This is an important book, in the way that Cracking India by Bapsi Sidhwa is important: it illustrates a history that we might otherwise overlook, or at least not try hard enought to embody. But the stylistic choices were somewhat flat. Without the weight of the context, the language would not call out to me, the way it does with writers who can turn a phrase regardless of what they write about. In this latter category of South Asian writers -- those who are brilliant at both style and content - ...more
Bibliophile
As East Pakistan secedes from West Pakistan in 1971, Rehana, a young-ish widow, prepares a party for her two children, in part to assuage the guilt she felt over having given them up years ago to her brother-in-law who claimed that he could provide a better home for them. Although her children came back to her, Rehana has never quite gotten over the fear that they may be taken from her again. In well-written prose, Tahmima Anam's A Golden Age explores one woman's story set against the backdrop o ...more
Hana
I picked up a copy of this for $1.00 from my local library. It is set in Bangladesh on the eve of the War of Independence with Pakistan in 1971. I'm seeing plenty of mixed reviews so we'll see but it looked like a good candidate for my around-the-world reading challenge.
Jennifer Chowdhury
This book hit close to home since I'm Bangladeshi-American. But even if I wasn't, there's a lot to take away from this novel about a country that's ill-explored and about a genocide that the world knows virtually nothing about. Tahmina Anam does a great job streamlining Bangladesh's fight for independence into a linear family drama.

A Golden Age has some great characters; the feminist Maya (who also might be a lesbian) and her Pacifist-turned guerilla soldier brother. Her weakest character is th
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Marion
I have mixed feelings about this book. It could have been great - the writing was beautiful, and the tension (at least in the second half) was gripping... but I also had a very difficult time really getting accquainted with it. It wasn't until about halfway through this book that I started to actually feel comfortable reading it. There was a disjointed quality to the first half that made it frustrating for me. I'm not sure if it was stylistic or unintentional, but I wish it had read a little mor ...more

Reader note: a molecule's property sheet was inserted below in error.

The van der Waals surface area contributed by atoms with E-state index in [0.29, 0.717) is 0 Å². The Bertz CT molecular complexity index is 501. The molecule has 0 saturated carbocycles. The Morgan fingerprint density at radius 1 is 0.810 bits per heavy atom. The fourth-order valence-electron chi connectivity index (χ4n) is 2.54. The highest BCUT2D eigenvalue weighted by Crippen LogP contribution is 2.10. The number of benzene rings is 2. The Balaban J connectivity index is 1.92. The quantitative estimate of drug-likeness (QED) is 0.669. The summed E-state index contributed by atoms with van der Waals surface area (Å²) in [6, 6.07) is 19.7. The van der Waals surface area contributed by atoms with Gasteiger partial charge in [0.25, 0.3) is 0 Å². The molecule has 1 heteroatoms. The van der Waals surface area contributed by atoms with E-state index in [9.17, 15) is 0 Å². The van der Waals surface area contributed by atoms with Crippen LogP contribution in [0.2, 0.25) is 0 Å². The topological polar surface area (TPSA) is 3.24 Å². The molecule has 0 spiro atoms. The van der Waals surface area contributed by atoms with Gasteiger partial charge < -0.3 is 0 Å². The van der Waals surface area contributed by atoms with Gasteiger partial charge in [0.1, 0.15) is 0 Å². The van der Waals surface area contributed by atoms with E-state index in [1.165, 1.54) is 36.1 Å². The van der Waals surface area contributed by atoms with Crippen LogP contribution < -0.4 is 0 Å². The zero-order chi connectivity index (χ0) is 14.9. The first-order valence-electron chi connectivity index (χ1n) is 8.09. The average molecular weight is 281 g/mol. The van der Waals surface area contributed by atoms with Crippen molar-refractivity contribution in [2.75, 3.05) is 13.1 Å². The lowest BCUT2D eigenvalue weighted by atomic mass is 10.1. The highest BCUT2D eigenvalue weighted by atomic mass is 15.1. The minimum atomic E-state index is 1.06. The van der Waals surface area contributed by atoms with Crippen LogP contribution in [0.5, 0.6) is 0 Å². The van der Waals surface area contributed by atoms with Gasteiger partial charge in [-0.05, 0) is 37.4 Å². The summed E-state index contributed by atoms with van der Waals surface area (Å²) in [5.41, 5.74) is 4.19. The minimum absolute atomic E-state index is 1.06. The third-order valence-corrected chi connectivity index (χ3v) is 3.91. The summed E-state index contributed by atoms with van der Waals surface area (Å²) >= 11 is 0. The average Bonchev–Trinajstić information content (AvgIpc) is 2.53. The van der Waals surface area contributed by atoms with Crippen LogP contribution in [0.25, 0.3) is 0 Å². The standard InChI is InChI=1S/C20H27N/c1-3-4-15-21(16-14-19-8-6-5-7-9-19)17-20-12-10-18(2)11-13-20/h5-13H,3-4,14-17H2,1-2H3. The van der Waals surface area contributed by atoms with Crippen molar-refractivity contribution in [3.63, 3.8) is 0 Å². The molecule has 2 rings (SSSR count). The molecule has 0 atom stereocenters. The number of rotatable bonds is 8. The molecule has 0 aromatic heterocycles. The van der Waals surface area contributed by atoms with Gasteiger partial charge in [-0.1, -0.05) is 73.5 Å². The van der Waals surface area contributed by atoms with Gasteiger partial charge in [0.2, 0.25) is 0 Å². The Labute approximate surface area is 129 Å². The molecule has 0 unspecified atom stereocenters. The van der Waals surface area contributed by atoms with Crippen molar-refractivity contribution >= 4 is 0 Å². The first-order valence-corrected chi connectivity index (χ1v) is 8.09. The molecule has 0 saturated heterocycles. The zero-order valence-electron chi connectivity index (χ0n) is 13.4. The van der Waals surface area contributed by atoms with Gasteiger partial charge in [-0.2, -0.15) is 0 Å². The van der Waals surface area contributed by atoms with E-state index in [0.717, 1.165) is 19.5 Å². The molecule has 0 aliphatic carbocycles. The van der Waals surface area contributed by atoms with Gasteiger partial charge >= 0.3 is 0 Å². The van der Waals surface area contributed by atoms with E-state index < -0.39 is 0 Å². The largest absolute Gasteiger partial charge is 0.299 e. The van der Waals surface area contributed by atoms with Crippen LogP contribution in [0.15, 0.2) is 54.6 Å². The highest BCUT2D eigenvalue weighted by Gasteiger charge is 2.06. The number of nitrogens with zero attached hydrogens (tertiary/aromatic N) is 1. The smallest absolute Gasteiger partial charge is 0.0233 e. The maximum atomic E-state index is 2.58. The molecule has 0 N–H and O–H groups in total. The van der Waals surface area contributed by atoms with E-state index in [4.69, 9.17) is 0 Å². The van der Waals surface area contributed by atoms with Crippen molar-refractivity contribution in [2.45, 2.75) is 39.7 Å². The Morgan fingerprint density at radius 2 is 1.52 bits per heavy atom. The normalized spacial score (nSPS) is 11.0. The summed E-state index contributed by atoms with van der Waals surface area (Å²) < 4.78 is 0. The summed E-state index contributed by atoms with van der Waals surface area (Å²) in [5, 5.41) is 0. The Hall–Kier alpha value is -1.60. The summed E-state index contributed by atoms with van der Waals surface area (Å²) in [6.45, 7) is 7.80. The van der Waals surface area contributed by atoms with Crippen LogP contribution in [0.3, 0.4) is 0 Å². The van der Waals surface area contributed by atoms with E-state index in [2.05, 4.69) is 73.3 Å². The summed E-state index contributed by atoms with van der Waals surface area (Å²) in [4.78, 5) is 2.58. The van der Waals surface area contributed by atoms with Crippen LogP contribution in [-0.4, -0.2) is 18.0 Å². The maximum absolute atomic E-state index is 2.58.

Nyla
An extremely timely book with the revolutionary protests going on in Bangladesh right now!

As a "probashi-Bangladeshi" born and raised overseas, I always knew the dry facts that make up our recent history, but somehow never bothered to seek out the stories, the families and the emotions that came with our Independence War. Reading this has inspired me to look into my own history deeper and has also allowed me to understand today's protests better.
Luci Davin
I've been meaning to read this for ages and was very impressed by this story of a woman and her family caught up in the war which resulted in Bangladesh becoming a new state in its own right, independent of Pakistan. I'm trying to resist downloading The Good Muslim to my Kindle immediately, that ease is such a temptation.
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Tahmima Anam was born in Dhaka, Bangladesh in 1975. She was raised in Paris, New York City, and Bangkok. Renowned satirist Abul Mansur Ahmed is her grandfather.

After studying at Mount Holyoke College and Harvard University, she earned a PhD in Social Anthropology.

Her first novel, A Golden Age, was shortlisted for the Guardian First Book Award and the Costa First Novel Prize, and was the winner of
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More about Tahmima Anam...
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“Her hands on the harmonium were delicate, square-tipped, her bitten-down nails paying homage to the seriousness of the task; her brows were knitted together in the service of the song, and in the end it was only to the music that she was bound. In singing she was, in only briefly, a supplicant, as though in the presence of a divinity that even she, devout non-believer, had to somehow acknowledge” 2 likes
“Rehana regarded the saris and tried to recall the feeling they had given her, of being at once enveloped and set free, the tight revolutions of material around her hips and legs limiting movement, the empty space between blouse and petticoat permitting unexpected sensations -- the thrill of a breeze that has strayed low, through an open window, the knowledge of heat in strange places, the back, the exposed belly. It was the bringing together of night and day....” 1 likes